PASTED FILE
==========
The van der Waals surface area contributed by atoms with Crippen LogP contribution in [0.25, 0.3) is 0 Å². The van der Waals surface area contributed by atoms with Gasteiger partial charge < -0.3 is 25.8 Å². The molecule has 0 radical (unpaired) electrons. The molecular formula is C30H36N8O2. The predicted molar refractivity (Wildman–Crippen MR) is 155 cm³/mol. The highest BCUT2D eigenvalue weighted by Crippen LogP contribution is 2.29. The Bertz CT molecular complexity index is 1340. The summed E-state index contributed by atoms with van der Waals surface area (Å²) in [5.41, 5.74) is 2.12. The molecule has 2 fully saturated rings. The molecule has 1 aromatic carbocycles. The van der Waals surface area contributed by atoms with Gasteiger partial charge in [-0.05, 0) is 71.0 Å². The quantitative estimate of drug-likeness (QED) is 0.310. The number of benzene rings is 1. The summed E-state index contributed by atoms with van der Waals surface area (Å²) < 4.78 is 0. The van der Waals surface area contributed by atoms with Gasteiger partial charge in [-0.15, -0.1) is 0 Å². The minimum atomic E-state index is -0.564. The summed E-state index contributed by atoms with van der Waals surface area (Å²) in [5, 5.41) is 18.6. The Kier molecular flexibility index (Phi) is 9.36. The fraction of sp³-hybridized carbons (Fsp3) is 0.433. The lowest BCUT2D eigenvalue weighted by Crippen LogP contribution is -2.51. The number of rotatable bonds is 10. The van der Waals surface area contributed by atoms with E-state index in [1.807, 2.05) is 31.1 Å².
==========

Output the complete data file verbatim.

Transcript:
The van der Waals surface area contributed by atoms with Crippen LogP contribution in [0.25, 0.3) is 0 Å². The van der Waals surface area contributed by atoms with Gasteiger partial charge < -0.3 is 25.8 Å². The molecule has 0 radical (unpaired) electrons. The molecular formula is C30H36N8O2. The predicted molar refractivity (Wildman–Crippen MR) is 155 cm³/mol. The highest BCUT2D eigenvalue weighted by Crippen LogP contribution is 2.29. The Bertz CT molecular complexity index is 1340. The summed E-state index contributed by atoms with van der Waals surface area (Å²) in [5.41, 5.74) is 2.12. The molecule has 2 fully saturated rings. The molecule has 1 aromatic carbocycles. The van der Waals surface area contributed by atoms with Gasteiger partial charge in [-0.05, 0) is 71.0 Å². The quantitative estimate of drug-likeness (QED) is 0.310. The number of benzene rings is 1. The summed E-state index contributed by atoms with van der Waals surface area (Å²) < 4.78 is 0. The van der Waals surface area contributed by atoms with Gasteiger partial charge in [-0.15, -0.1) is 0 Å². The minimum atomic E-state index is -0.564. The summed E-state index contributed by atoms with van der Waals surface area (Å²) in [5, 5.41) is 18.6. The Kier molecular flexibility index (Phi) is 9.36. The fraction of sp³-hybridized carbons (Fsp3) is 0.433. The lowest BCUT2D eigenvalue weighted by Crippen LogP contribution is -2.51. The number of rotatable bonds is 10. The van der Waals surface area contributed by atoms with E-state index in [1.807, 2.05) is 31.1 Å².